We’ve heard it before – commercial lending is a “significant opportunity” for brokers looking to diversify. However, what you haven’t been told is exactly how you could implement it into your business. The Adviser’s Commercial Business Writers, sponsored by ANZ, reveals how brokers have used this part of the market as a stepping stone to future success
MUCH DISCUSSION in 2014 and 2015 was centred on diversification and as we head into 2016 momentum for diversification into commercial finance continues.
For brokers looking to advance into commercial finance and/or asset finance, things have never looked better.
In the last six months more consumers are seeking out brokers for residential financing enquiries according to The Australian Mortgage Council September results (put out by RFi Group), which presents an even greater opportunity to cross sell commercial and asset finance to business owners. If a broker is not talking to their client about these needs then someone else is.
ANZ is proud to support this special commercial finance edition and continues to support diversification through strong broker-manager relationships, customised training and bespoke events. So when it comes to conquering those big audacious goals remember by diversifying you are creating a more balanced portfolio with multiple revenue streams plus further deepening client relationships and with ANZ on hand to help, things won’t seem so scary. ANZ has always made it easy for mortgage brokers looking to build their business beyond just a residential mortgage conversation and continues to do so.
ANYONE WHO’S anyone likes to make an extra bang for a buck. Commercial business brokers are no different.
These folks, whether experienced players or new to the ring, are leading the charge to an advanced way of serving clients, growing their business in the process and paving their way to accommodate an ever-changing financial landscape.
Now, what they’re doing might seem like a waste of time or less than valuable, however what many fail to realise is that it’s purely the lack of understanding about what is required in commercial and business finance that deters so many.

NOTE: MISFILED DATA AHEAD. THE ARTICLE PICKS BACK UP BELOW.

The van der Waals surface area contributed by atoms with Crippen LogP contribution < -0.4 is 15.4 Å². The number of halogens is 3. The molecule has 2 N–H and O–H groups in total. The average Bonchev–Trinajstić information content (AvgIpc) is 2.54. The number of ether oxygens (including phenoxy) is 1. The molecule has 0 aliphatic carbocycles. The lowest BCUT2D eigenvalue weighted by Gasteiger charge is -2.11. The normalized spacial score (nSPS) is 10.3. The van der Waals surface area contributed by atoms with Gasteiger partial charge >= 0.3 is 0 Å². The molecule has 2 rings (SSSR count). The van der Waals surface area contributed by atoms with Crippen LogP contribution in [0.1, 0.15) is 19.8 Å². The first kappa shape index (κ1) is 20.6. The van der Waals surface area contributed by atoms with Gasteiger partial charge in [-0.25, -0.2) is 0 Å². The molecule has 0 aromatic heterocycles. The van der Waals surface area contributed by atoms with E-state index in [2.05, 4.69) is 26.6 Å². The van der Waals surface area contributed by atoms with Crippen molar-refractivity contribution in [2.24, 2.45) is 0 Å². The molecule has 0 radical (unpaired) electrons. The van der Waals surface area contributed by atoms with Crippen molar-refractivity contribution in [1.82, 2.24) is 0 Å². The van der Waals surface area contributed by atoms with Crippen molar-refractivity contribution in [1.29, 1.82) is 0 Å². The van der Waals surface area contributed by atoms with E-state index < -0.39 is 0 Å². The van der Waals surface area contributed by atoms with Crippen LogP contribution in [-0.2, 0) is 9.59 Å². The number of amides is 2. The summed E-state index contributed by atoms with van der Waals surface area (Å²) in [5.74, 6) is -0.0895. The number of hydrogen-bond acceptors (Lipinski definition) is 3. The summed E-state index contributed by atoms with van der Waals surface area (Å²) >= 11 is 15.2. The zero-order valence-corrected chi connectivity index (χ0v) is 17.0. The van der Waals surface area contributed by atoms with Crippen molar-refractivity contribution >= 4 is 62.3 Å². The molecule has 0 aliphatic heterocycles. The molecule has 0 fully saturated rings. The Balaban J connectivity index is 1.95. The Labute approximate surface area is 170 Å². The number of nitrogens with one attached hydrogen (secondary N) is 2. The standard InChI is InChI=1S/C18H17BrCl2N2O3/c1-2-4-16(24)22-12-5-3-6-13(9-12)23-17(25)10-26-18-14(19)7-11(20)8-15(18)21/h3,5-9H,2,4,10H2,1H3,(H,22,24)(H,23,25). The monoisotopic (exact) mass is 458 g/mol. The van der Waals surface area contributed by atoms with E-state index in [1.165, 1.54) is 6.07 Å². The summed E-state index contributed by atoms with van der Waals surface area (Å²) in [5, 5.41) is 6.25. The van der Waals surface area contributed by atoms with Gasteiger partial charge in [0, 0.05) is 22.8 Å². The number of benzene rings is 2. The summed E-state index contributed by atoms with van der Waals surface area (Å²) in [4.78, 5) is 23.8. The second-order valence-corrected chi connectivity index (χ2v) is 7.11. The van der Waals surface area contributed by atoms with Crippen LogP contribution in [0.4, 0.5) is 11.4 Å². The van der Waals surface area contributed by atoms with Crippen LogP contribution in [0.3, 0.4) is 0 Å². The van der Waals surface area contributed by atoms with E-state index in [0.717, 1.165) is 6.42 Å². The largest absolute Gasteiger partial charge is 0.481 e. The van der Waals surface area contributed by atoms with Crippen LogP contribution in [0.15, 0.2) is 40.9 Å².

The bottom line is that diversifying into commercial finance is hugely beneficial but, like all things new and different, brokers need greater education about it before feeling confident enough to take the plunge.
The commercial market is sometimes considered a tough nut to crack but, with the right approach, it can be a smoother transition than originally thought.
According to Red Finance director Peter Smith, if you want to jump into commercial finance, it is absolutely imperative to seek the support of those around you first.
“I see brokers that would like to go into commercial lending but without any training or background, and I find it very hard to believe that they can walk in and expect to write commercial finance,” he says.
Mr Smith says a discussion with your aggregator should be the first step for brokers looking to branch into commercial.
“First of all, I’d say talk to your aggregator, because they’ve got to agree to support your application for a commercial accreditation,” he explains.
From there, communicating with lenders and more experienced commercial brokers will give you an idea of the current market conditions and allow you to pick and choose your deals wisely.
Handling the increased volumes that this new line of business brings is often an area of concern for brokers. To combat the problem, many successful commercial brokers believe hiring a personal assistant or additional support staff can be a significant help for those new to commercial lending.
The best part about both commercial and business loans is that it is relatively easy to find clients, and in more cases than not, they already exist within your database – you just didn’t know it!
“We’ve all got clients that have potential multiple opportunities to do business for them,” 1st Street Home Loans director Jeremy Fisher says.
“What we’ve found is most commercial clients have residential business, and vice versa.”
Small to medium-sized enterprise owners should, in particular, be on a commercial broker’s watch list, according to Reginsun Credit managing director Jeff Pang.
“The majority of my clients are SMEs,” he says.
“They’re in industries such as retail, hospitality, property and agriculture.”
For other brokers, strong referral relationships play a key role in acquiring commercial clients.
“All of our clients are referrals,” Byblos Finance director and The Adviser’s number one commercial broker, George Karam, says.
“They either come from other clients, from valuers, accountants, lawyers and from other industry participants.”
Arthurmac and Co managing director Stuart Styles agrees that looking to your referral network is a great
way to gain new clients.
“That’s really where you’re going to get those business/commercial clients from, as opposed to the resi type loans,” he explains.